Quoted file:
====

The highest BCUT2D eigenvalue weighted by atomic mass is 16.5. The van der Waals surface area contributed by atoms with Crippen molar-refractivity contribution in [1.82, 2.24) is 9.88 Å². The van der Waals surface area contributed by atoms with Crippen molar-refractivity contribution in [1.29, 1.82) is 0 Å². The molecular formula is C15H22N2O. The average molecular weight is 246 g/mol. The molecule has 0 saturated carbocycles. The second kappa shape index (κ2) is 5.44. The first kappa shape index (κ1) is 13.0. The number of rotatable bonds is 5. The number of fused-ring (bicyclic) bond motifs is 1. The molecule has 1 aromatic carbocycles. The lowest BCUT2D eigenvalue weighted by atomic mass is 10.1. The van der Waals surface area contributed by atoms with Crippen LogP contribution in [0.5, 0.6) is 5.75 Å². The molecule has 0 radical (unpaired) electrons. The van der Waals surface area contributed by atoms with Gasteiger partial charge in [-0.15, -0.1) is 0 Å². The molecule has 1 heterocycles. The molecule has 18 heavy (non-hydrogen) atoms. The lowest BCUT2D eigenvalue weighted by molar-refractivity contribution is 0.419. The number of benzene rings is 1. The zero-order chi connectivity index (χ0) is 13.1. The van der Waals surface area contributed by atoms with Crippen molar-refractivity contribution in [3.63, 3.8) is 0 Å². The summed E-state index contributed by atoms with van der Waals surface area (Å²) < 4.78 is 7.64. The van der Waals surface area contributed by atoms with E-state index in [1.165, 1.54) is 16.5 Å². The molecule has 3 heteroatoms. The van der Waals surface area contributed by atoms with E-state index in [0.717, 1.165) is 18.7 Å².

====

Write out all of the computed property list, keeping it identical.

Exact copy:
The highest BCUT2D eigenvalue weighted by atomic mass is 16.5. The van der Waals surface area contributed by atoms with Crippen molar-refractivity contribution in [1.82, 2.24) is 9.88 Å². The van der Waals surface area contributed by atoms with Crippen molar-refractivity contribution in [1.29, 1.82) is 0 Å². The molecular formula is C15H22N2O. The average molecular weight is 246 g/mol. The molecule has 0 saturated carbocycles. The second kappa shape index (κ2) is 5.44. The first kappa shape index (κ1) is 13.0. The number of rotatable bonds is 5. The number of fused-ring (bicyclic) bond motifs is 1. The molecule has 1 aromatic carbocycles. The lowest BCUT2D eigenvalue weighted by atomic mass is 10.1. The van der Waals surface area contributed by atoms with Crippen LogP contribution in [0.5, 0.6) is 5.75 Å². The molecule has 0 radical (unpaired) electrons. The van der Waals surface area contributed by atoms with Gasteiger partial charge in [-0.15, -0.1) is 0 Å². The molecule has 1 heterocycles. The molecule has 18 heavy (non-hydrogen) atoms. The lowest BCUT2D eigenvalue weighted by molar-refractivity contribution is 0.419. The number of benzene rings is 1. The zero-order chi connectivity index (χ0) is 13.1. The van der Waals surface area contributed by atoms with Crippen molar-refractivity contribution in [3.63, 3.8) is 0 Å². The summed E-state index contributed by atoms with van der Waals surface area (Å²) < 4.78 is 7.64. The van der Waals surface area contributed by atoms with E-state index in [1.165, 1.54) is 16.5 Å². The molecule has 3 heteroatoms. The van der Waals surface area contributed by atoms with E-state index in [0.717, 1.165) is 18.7 Å².